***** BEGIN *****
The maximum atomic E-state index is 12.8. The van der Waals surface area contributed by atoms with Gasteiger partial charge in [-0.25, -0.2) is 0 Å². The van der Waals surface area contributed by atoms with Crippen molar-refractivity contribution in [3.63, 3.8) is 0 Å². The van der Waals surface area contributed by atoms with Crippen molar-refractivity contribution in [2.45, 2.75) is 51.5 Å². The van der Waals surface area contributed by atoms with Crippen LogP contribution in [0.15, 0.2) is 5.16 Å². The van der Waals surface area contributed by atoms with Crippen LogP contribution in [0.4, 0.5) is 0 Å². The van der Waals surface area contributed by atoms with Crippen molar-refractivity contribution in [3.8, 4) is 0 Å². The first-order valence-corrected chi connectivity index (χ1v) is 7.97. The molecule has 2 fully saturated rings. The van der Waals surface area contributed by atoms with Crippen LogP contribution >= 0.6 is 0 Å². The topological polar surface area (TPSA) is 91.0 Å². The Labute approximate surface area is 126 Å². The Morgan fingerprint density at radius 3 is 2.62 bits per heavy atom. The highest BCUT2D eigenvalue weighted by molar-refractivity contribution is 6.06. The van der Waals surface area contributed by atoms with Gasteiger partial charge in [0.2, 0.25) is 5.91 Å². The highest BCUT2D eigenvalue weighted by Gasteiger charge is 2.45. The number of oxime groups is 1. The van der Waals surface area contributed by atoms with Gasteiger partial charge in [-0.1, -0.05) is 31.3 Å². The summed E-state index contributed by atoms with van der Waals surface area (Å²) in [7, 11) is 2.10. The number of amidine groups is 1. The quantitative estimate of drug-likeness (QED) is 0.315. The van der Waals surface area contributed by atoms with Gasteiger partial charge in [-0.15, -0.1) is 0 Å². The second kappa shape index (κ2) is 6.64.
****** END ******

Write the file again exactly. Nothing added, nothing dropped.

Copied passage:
The maximum atomic E-state index is 12.8. The van der Waals surface area contributed by atoms with Gasteiger partial charge in [-0.25, -0.2) is 0 Å². The van der Waals surface area contributed by atoms with Crippen molar-refractivity contribution in [3.63, 3.8) is 0 Å². The van der Waals surface area contributed by atoms with Crippen molar-refractivity contribution in [2.45, 2.75) is 51.5 Å². The van der Waals surface area contributed by atoms with Crippen LogP contribution in [0.15, 0.2) is 5.16 Å². The van der Waals surface area contributed by atoms with Crippen LogP contribution in [0.4, 0.5) is 0 Å². The van der Waals surface area contributed by atoms with Crippen molar-refractivity contribution in [3.8, 4) is 0 Å². The first-order valence-corrected chi connectivity index (χ1v) is 7.97. The molecule has 2 fully saturated rings. The van der Waals surface area contributed by atoms with Crippen LogP contribution >= 0.6 is 0 Å². The topological polar surface area (TPSA) is 91.0 Å². The Labute approximate surface area is 126 Å². The Morgan fingerprint density at radius 3 is 2.62 bits per heavy atom. The highest BCUT2D eigenvalue weighted by molar-refractivity contribution is 6.06. The van der Waals surface area contributed by atoms with Gasteiger partial charge in [0.2, 0.25) is 5.91 Å². The highest BCUT2D eigenvalue weighted by Gasteiger charge is 2.45. The number of oxime groups is 1. The van der Waals surface area contributed by atoms with Gasteiger partial charge in [-0.1, -0.05) is 31.3 Å². The summed E-state index contributed by atoms with van der Waals surface area (Å²) in [7, 11) is 2.10. The number of amidine groups is 1. The quantitative estimate of drug-likeness (QED) is 0.315. The van der Waals surface area contributed by atoms with Gasteiger partial charge in [-0.15, -0.1) is 0 Å². The second kappa shape index (κ2) is 6.64.